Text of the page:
While still working on fleshing out exactly how they will incorporate their future practice as a counselor into their ongoing body movement and positivity work, Lore shares that their work will absolutely focus on an ecotherapeutic lens and how nature and the earth can help clients connect with themselves and the world around them in deeply rooted ways.
As a part of their individualized fellowship plan, Lore presented at the 2022 American Herbalists Guild National Symposium in October 2022 on herbalism, inequity, and body justice, and they also have plans to write a paper with literature review that they hope to develop into further publication. It will focus on developing a “horticultural group counseling program for LGBTQAI2S+ individuals who wish to heal their relationship to substance misuse.”
As a current NBCC MFP Fellow, Lore and their cohort will attend two NBCC Foundation Bridging the Gap Symposium events and the NAADAC Annual Conference, and they will gain a deeper understanding of addiction and mental health counseling for underserved populations through webinars and other professional development opportunities.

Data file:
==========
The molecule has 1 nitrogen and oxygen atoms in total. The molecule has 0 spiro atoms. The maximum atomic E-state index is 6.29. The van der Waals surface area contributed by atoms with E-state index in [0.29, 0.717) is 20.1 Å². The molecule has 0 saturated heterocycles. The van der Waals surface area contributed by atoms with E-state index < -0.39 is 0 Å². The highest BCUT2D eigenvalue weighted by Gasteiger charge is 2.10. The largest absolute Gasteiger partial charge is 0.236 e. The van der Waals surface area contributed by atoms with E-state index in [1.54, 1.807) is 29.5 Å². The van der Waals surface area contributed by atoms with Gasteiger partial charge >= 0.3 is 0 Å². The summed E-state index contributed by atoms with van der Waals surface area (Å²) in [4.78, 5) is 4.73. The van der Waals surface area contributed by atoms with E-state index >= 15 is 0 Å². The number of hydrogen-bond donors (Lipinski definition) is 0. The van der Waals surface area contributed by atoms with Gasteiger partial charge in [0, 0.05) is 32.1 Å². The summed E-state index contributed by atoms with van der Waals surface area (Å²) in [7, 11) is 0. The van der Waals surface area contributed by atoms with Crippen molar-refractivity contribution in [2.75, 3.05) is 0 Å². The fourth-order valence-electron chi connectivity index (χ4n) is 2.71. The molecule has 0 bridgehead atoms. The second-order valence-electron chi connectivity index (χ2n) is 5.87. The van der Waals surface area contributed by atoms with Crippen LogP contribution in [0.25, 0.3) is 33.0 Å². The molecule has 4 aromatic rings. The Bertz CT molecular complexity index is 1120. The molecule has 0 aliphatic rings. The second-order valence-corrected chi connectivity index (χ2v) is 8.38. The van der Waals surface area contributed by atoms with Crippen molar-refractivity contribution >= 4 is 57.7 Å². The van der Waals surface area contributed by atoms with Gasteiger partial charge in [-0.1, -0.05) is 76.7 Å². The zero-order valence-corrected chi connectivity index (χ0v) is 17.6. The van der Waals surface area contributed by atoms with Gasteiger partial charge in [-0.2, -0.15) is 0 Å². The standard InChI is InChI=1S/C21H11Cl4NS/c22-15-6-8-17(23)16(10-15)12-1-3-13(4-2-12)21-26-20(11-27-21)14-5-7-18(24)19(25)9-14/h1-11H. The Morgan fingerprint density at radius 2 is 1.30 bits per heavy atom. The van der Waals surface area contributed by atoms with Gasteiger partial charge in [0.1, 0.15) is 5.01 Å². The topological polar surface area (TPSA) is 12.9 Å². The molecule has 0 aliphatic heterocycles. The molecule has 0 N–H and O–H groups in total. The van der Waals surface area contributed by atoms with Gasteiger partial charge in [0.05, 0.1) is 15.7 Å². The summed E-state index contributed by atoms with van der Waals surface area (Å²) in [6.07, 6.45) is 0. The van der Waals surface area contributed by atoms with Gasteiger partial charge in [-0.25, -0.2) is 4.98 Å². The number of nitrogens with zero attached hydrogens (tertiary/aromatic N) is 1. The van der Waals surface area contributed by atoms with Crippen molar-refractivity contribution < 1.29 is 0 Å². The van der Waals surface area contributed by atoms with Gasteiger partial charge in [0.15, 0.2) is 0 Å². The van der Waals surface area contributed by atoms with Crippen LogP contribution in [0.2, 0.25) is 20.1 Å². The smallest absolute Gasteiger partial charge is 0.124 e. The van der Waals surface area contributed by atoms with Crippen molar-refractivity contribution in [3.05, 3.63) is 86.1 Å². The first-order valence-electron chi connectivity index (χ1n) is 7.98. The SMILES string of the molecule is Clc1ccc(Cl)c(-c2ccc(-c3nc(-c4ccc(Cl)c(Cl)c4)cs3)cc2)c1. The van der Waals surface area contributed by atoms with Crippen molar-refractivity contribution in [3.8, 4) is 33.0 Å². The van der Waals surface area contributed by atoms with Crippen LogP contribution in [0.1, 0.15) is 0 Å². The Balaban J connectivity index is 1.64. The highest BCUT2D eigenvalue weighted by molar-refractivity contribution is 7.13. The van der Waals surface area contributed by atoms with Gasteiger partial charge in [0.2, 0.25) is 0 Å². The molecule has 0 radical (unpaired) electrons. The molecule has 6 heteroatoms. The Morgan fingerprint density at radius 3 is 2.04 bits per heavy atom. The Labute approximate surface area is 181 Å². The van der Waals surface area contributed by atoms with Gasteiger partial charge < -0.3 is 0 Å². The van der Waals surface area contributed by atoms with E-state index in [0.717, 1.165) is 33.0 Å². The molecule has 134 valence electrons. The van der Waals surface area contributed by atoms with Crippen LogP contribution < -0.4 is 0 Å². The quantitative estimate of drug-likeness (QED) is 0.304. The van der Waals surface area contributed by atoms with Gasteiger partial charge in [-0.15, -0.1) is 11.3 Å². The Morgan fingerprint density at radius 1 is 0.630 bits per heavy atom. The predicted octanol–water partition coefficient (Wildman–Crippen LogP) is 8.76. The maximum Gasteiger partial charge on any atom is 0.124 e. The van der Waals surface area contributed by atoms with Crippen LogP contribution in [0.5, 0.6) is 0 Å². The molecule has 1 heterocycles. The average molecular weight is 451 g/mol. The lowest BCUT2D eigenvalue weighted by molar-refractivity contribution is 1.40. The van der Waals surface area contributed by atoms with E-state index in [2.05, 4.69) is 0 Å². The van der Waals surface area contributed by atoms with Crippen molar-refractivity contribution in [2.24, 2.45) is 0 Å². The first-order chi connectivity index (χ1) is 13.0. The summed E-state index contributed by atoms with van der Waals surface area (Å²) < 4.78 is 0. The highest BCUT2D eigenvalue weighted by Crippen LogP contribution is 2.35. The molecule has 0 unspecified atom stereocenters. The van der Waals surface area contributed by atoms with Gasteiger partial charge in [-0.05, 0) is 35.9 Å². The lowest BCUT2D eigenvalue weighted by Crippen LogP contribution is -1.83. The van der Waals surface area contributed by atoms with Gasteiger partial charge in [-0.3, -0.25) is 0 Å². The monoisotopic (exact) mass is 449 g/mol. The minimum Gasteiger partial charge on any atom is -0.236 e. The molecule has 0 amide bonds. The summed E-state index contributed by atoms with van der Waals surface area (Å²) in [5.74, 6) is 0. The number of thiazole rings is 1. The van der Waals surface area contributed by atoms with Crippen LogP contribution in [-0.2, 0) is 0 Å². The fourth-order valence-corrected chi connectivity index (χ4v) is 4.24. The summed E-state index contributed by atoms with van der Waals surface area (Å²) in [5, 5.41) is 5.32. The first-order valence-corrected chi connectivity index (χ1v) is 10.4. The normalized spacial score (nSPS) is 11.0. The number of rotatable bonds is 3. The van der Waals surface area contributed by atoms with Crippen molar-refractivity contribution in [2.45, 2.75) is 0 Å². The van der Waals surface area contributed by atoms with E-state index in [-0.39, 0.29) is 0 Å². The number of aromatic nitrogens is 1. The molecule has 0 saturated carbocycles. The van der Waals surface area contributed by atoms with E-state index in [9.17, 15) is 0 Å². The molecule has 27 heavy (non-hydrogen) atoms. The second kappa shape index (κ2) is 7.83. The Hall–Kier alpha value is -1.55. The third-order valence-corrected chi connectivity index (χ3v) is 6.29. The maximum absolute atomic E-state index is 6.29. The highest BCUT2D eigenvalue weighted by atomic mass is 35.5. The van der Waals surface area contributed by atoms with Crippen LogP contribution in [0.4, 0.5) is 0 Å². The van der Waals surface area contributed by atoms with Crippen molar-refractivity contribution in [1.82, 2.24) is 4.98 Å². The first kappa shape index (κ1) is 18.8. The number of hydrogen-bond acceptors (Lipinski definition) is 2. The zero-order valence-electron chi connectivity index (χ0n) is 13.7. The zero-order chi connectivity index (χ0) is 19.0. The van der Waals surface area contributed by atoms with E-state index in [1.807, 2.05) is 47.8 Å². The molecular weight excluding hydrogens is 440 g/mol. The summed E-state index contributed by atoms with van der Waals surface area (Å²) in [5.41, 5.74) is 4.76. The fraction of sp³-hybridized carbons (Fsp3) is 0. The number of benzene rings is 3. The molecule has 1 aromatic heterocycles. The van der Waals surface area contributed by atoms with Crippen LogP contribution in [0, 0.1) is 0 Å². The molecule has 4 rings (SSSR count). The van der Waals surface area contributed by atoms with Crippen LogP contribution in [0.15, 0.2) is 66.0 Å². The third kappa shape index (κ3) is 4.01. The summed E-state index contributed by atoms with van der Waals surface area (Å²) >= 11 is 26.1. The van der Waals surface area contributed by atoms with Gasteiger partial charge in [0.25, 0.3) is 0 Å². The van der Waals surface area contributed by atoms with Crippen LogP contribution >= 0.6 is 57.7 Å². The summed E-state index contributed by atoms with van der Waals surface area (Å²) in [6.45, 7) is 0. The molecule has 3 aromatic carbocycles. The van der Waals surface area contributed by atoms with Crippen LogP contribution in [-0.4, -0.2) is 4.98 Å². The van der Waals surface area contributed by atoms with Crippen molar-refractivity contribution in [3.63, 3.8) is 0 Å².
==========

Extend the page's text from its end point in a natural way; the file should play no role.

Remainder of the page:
While continuing their educational journey toward becoming a licensed addiction counselor, Lore is also heavily focused on ensuring they are operating with a trauma-informed lens. This is because so many individuals who hold marginalized identities have suffered years and possibly decades of trauma or abuse due to their desire to live fully accepted and authentic lives. For many, higher risk factors for developing an addiction often stem from chronic trauma or traumatic life events.
In 2018, they completed a Trauma-Informed Fitness Professional certification through Lemon Tree Counseling and Wellness. Since completing this training, Lore shares that they “have developed a vision for the services that they would like to be able to offer: an integration of physical movement coaching, mental health counseling, and opportunities for creative expression.”